2005N-0345 Drug Approvals: Circumstances under which an active ingredient may be simultaneously marketed in both a prescription drug product and an over-the-counter drug product
FDA Comment Number : EC779
Submitter : Miss. Megan Macdonell Date & Time: 10/13/2005 08:10:47
Organization : Miss. Megan Macdonell
Category : Individual Consumer
Issue Areas/Comments
1
A. Should FDA initiate a rulemaking to codify its interpretation of section 503(b) of the action regarding when an active ingredient can be simultaneously marketed in both prescription drug product and an OTC drug product?
There are many medications that have the same active ingredient available in both a generic/OTC method as well as through prescription. With that said I am also unaware of the guidelines by which these decisions are made, however I do not personally see it as a problem. I believe that there should be a "re-wording" of section 503(b).
2
A. If FDA limited sale of an OTC product to a particular subpopulation, e.g., by making the product available to the subpopulation by prescription only, would FDA be able to enforce such a limitation as a matter of law?
I believe that a controversial product like Planned B should be placed behind the counter (at the register) to control the buyers age of this product. I am from Oregon, and here our legal age to buy cigarettes is 16 years of age. I believe that if this product was kept behind the counters (literally) that this will prevent theft and the ID's of the buyer can be checked before the product can be purchased. If the consumer does not have a Drivers License or and ID with their birthdate on it, then I believe they should need a form of proper identification that includes their date of birth.
B. If it could, would it be able to do so as practical matter and, if so, how?
I do not believe that the process I described above is unpractical or difficult to accomplish. I believe that cashiers just need to be trained at looking for proper ID's (which generally they are) as well as the use of discretion while serving these consumers.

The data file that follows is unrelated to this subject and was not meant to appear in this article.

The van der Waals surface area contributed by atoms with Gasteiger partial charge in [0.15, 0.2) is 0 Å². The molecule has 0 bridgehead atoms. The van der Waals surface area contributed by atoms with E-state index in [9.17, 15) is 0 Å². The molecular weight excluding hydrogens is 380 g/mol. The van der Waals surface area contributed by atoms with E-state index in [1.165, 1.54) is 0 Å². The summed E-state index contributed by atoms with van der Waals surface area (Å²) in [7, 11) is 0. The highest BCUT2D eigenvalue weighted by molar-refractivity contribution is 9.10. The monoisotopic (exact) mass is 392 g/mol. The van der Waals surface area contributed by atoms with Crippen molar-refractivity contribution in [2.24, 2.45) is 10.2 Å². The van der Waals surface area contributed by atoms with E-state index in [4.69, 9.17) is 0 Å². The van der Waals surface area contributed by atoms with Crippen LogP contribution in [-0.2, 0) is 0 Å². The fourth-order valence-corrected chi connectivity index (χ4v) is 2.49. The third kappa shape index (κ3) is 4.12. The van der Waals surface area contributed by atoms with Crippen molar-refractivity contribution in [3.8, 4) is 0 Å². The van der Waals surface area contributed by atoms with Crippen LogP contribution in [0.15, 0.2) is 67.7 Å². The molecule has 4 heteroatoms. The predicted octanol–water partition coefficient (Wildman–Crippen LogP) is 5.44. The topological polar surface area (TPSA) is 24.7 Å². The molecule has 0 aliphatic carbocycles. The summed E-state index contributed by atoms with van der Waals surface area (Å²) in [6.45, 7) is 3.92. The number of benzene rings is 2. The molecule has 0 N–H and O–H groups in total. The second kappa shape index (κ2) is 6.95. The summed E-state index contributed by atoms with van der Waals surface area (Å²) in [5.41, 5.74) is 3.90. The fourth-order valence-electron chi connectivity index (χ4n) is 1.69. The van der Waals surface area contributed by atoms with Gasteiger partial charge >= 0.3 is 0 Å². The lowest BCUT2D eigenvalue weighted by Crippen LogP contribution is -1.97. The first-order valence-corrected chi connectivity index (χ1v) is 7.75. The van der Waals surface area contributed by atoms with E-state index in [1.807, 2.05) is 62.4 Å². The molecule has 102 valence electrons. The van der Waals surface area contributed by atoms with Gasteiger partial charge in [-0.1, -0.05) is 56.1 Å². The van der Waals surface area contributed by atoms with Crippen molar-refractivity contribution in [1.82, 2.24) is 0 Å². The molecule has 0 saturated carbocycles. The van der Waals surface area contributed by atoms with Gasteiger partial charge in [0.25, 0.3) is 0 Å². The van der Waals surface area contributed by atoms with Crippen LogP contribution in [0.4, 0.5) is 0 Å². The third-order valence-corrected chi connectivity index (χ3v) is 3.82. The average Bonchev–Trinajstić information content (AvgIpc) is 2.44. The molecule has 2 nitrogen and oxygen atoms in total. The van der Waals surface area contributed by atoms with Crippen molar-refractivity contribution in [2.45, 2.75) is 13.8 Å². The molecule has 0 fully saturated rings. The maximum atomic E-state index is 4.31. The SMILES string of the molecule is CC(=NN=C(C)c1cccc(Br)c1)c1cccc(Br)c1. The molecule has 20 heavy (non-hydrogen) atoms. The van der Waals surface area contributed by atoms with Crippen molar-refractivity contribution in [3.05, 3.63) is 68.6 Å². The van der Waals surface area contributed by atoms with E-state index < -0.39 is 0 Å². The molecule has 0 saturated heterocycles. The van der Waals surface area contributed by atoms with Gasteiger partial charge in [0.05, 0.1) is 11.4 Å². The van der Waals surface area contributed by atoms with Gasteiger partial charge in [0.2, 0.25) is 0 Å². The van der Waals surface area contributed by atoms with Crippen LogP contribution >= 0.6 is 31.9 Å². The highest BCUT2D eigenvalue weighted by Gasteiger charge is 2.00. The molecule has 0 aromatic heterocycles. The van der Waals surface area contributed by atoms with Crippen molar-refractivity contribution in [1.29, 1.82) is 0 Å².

3
A. Assuming it is legal to market the same active ingredient in both a prescription and OTC product, may the different products be legally sold in the same package?
I believe that they should be allowed to be sold in the same package. I also believe that perhaps the packages that are sold in stores should have information about the risks of this medication and facts about why this is called emergency contraception, and that it in no circumstance should replace normal contraceptive measures. The subpopulation under 16 who would get it through prescription will have their doctors explain these facts. So I do not believe that it would hurt to have an extra procautionary measure included in the OTC meds.
GENERAL
GENERAL
I believe that making the Planned B birth control available without a prescription to women age 16 and older is a progressive measure. I believe that the girls under 16 should seek a health practitioner for this medication so that they can be properly notified about the risks that are involved as well as the term "emergency". I believe this way, perhaps they can get the help they need, while also getting information about how to help their bodies and perhaps recieving another form of protection for the future. I also believe that perhaps the packages that are sold in stores should have information about the risks of this medication and facts about why this is called emergency contraception, and that it in no circumstance should replace normal contraceptive measures. The subpopulation under 16 who would get it through prescription will have their doctors explain these facts. So I do not believe that it would hurt to have an extra procautionary measure included in the OTC meds.